Affirmative Action is the...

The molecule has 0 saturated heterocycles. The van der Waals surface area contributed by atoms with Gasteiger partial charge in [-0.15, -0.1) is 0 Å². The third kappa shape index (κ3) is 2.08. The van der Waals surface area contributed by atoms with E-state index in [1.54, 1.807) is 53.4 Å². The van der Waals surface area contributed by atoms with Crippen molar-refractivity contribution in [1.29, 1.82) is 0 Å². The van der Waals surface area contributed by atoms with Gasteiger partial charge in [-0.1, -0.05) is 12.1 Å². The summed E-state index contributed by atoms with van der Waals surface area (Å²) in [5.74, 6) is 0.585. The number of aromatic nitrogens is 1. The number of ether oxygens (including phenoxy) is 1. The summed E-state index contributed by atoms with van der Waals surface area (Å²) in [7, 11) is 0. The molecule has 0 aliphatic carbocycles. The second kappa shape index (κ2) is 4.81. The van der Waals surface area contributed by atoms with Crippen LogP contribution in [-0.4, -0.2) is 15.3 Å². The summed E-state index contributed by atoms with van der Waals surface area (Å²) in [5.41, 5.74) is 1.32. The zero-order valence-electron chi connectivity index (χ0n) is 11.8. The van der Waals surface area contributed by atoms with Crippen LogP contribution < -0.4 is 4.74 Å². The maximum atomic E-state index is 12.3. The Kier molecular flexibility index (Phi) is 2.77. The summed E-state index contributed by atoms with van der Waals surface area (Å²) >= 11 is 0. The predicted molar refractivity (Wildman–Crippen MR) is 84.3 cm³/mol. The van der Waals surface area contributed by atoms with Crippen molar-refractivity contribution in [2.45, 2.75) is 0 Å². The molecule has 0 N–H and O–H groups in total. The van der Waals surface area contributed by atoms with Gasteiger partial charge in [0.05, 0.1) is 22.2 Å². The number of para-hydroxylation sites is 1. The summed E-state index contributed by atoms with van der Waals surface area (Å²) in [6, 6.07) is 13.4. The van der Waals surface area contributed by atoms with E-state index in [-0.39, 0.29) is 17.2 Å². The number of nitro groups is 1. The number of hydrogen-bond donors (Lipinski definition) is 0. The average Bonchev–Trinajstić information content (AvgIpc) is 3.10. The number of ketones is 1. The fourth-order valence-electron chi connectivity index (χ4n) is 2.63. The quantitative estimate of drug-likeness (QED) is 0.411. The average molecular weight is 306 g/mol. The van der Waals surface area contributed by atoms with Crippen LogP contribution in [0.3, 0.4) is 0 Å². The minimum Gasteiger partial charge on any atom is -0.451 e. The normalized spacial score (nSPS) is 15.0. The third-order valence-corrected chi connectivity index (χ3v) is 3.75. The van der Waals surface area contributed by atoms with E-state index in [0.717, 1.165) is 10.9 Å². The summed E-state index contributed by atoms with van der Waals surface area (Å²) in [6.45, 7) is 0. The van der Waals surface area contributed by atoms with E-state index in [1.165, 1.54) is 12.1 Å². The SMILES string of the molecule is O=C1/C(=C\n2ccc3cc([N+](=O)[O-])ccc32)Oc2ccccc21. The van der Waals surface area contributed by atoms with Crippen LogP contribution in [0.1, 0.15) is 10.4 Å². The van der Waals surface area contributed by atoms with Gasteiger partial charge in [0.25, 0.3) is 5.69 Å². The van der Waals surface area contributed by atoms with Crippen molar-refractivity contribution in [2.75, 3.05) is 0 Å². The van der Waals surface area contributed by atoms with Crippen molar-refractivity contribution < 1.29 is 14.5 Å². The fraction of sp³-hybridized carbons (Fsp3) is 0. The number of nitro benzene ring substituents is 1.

Affirmative Action is the policy of promoting the education and employment of members of groups that are known to have previously suffered from discrimination. Historically and internationally, support for affirmative action has sought to achieve goals such as bridging inequalities in employment and pay, increasing access to education, promoting diversity, and redressing apparent past wrongs, harms, or hindrances. Opponents of affirmative action believe that affirmative action devalues the accomplishments of people who are chosen based on the social group to which they belong rather than their qualifications, which is counterproductive to the organizations which institute the policy. The University of Michigan has been at the center of this issue with two separate cases where affirmative action issues have been taken to court (one of which went all the way to the supreme court). While the court "upheld the use of race as a factor in the university’s law school admissions, saying it helped achieve a “critical mass” of minority students, (but) struck down a system of undergraduate admissions that automatically awarded 20 points, a fifth of those needed to guarantee admission, to 'underrepresented minorities'". What do you think of these court decisions? Would you like to see Michigan use affirmative action in admissions? How have these decisions manifested themselves on campus?
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